The emergence and impact of the modern term limits movement is a unique story of political development and transformation. Despite its significant impact on politics and policy making, the 1990s implementation of term limits at the state level has received limited scholarly attention. This book, divided in two parts, presents an overview and detailed analysis of the origins and effects of the movement. The first part analyzes the political concept of term limits and its theoretical foundations. The second part focuses on the modern process of implementation at the state level. Term Limits will be of significant interest to leglislators, government officials, lobbyists, members of the judicial branch of state government and anyone who seeks an explication of this movement within its full political, economic, judicial, and historical context.
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Public Policy and Electoral Reform
Is the public really sure what they are voting for? Does a small policy change really mean what the voters have been told it means? Public Policy and Electoral Reform: The Case of Israel examines the effects electoral change and reform have on the making and implementation of public policy. The book brings into question the actual influence voters have over electoral outcomes by probing various scenarios. Using the case of Israel as an illustration, political scientists Gideon Doron and Michael Harris bring to the fore analysis that challenges the reader to consider the real potential of electoral reform.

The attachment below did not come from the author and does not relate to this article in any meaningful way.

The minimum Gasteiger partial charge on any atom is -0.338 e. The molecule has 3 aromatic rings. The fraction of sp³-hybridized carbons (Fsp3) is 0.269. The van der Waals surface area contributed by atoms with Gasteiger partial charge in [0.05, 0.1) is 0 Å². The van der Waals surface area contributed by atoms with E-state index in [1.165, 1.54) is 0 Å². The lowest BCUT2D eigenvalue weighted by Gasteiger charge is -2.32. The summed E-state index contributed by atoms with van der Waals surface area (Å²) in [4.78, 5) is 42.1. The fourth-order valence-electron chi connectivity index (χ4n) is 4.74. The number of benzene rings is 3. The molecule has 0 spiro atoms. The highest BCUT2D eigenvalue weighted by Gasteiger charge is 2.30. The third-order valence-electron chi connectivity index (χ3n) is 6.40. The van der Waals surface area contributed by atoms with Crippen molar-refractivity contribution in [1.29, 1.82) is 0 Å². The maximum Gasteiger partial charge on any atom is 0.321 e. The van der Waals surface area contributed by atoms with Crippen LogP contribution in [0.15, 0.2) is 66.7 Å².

Doron and Harris place the Israeli reforms within a theoretical framework, using Israel as a testing ground for the theory. In Part One the authors describe the theoretical underpinnings of electoral systems and electoral change. Part Two presents the fascinating story of the Israeli case, with close analysis of the successes and failures of the reforms and their impact on public policy from 1996 through the election of Prime Minister Ehud Barak in 1999.